It seems that the month written at the top of FDR's note could be read as either "Jan" or "Jun", and so it might actually refer to the June 13, 1942 report instead of to Compton's November 1941 report. Indeed, in their discussion of the June 13 report Hewlett and Anderson write (their p. 75): "On June 19, with the Presidential approval in hand, Bush had authorized … ." A Presidential response within two days may seem speedy, but was by no means unprecedented. For example, on March 9, 1942 Bush had sent FDR an extensive update on the status of the project; the record contains a typewritten note clearly dated March 11, 1942 which is signed by Roosevelt and which acknowledges return of the report to Bush.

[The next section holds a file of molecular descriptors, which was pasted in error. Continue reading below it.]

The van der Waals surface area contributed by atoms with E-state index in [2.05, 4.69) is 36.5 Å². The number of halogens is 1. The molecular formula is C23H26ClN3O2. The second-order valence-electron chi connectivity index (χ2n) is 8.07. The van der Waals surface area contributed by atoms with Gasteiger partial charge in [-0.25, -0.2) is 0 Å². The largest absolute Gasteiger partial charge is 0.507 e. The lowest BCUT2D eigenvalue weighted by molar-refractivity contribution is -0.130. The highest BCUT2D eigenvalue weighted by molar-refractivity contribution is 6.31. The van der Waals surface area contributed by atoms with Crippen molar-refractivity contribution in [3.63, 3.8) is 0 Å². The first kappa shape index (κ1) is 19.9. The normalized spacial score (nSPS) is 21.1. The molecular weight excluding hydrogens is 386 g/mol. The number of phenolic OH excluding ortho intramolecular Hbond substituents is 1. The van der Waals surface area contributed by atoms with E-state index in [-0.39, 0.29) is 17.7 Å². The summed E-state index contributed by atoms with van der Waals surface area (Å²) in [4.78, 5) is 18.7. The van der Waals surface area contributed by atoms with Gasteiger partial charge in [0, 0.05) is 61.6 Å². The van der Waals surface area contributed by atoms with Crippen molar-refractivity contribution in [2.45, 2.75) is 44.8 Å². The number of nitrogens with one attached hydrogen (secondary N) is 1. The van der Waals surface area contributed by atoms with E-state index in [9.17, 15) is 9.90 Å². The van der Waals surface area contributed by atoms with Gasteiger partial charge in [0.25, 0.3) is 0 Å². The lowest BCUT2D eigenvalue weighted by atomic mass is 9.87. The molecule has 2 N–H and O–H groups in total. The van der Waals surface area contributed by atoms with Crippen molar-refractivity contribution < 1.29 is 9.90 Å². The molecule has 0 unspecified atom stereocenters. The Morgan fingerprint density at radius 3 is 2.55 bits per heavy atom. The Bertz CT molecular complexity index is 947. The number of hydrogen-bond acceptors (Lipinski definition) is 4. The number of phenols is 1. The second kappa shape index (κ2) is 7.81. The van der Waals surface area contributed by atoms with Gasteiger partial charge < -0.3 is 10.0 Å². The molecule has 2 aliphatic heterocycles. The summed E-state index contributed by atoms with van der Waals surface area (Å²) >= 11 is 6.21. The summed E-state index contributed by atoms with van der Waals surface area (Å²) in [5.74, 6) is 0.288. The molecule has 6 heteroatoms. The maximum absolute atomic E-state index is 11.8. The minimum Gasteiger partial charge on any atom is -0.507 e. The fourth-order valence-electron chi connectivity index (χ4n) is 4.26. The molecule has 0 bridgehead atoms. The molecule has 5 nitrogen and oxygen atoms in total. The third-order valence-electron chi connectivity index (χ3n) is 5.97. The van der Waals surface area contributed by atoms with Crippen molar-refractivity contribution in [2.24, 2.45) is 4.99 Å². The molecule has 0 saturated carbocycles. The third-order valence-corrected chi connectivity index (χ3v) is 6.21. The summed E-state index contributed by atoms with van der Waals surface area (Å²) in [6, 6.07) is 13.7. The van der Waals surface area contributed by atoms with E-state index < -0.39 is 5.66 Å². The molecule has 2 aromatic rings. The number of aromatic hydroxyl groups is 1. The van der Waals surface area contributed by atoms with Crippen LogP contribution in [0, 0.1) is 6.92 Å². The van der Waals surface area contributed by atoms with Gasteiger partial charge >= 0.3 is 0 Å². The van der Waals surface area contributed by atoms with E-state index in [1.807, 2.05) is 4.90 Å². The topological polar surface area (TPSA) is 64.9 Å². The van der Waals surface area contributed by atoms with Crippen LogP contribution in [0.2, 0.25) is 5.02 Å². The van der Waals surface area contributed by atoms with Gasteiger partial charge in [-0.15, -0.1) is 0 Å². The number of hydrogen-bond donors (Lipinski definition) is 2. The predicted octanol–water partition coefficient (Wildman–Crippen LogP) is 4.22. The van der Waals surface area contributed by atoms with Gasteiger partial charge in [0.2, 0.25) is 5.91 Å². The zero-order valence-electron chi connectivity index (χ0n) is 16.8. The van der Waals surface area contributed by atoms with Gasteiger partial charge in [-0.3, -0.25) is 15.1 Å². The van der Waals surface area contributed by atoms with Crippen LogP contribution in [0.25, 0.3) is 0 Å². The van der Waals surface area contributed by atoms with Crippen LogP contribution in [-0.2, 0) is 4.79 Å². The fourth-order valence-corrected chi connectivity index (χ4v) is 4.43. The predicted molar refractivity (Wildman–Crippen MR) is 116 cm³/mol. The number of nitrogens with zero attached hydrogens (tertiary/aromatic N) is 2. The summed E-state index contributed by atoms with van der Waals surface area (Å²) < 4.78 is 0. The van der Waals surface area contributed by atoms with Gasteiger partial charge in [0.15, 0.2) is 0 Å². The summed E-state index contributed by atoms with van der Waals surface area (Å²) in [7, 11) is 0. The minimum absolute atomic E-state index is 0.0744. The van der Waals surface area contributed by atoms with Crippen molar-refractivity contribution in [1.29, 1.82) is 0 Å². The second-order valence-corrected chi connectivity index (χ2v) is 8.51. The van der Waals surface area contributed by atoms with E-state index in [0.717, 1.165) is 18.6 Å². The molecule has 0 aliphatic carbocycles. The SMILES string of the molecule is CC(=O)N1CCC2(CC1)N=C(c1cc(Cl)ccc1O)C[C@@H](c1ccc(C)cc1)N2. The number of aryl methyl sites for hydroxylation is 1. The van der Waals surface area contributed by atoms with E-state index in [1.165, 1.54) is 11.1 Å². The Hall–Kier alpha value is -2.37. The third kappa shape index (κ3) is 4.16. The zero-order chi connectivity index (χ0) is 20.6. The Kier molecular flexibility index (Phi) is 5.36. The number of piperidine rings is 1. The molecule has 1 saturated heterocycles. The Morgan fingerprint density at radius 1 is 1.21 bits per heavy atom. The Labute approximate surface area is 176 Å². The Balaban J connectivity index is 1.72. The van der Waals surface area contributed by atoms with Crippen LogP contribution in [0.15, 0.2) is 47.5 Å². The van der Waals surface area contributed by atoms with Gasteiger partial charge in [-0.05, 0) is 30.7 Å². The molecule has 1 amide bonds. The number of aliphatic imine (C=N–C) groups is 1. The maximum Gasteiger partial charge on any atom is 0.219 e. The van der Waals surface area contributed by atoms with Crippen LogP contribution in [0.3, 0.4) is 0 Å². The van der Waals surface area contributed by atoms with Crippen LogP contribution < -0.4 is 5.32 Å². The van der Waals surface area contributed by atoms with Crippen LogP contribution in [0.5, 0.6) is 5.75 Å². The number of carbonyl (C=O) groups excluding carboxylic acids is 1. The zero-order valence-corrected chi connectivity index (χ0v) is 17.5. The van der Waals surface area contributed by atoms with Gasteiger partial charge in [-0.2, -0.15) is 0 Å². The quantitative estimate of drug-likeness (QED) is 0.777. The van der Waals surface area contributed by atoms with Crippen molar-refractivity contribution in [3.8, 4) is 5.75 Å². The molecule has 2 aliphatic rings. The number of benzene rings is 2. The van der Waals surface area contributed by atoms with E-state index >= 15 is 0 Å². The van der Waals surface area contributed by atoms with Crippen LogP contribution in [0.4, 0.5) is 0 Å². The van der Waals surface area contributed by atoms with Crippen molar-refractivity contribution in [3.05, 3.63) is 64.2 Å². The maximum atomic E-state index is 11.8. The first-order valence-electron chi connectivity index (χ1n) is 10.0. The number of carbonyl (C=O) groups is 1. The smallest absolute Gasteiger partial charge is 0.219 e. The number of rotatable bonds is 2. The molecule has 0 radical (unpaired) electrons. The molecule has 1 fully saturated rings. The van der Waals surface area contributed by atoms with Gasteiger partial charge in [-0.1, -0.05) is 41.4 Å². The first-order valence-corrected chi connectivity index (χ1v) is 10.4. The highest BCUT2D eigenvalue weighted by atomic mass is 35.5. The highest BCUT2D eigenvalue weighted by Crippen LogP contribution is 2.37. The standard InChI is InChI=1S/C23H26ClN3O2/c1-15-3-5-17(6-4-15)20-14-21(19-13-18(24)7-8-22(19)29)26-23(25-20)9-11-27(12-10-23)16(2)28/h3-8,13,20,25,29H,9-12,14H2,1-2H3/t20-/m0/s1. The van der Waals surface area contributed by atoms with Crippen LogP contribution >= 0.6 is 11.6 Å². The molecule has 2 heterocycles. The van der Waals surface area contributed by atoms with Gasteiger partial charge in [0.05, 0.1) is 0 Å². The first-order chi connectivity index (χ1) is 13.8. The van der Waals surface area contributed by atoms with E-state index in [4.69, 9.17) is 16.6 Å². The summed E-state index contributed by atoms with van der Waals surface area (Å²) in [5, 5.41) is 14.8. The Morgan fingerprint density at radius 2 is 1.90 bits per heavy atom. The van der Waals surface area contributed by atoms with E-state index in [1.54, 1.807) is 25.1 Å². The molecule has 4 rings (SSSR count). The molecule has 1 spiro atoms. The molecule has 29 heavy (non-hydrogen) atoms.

In fairness, a number of counterarguments to this speculation can be posed. While the "a" (or "u") in the month is not closed (which might argue for "Jun"), neither is the "a" in the word "safe". If Roosevelt annotated the June 17 letter why would he have felt compelled to send a separate note two days later? A copy of Compton's November 1941 report also appears in the record but it bears no Presidential annotation, which could suggest the need for a separate acknowledgement. While the proximity of FDR's note to Bush's June 17 letter on the DVD supplied to this author is suggestive it is by no means a conclusive piece of evidence. My experience is that documents in these records are often very chronologically scattered; I often have to resort to printing them out and rearranging them in order to get a coherent picture of some issue. If the note does refer to returning Compton's November report, January 19 would represent a lapse of some seven weeks between the Bush/FDR meeting and the return. But such a delay may not have been unreasonable in the hectic days and weeks following Pearl Harbor. Roosevelt may also have been further delayed because he was hosting Winston Churchill for the First Washington Conference, which ran from December 22, 1941 to January 14, 1942.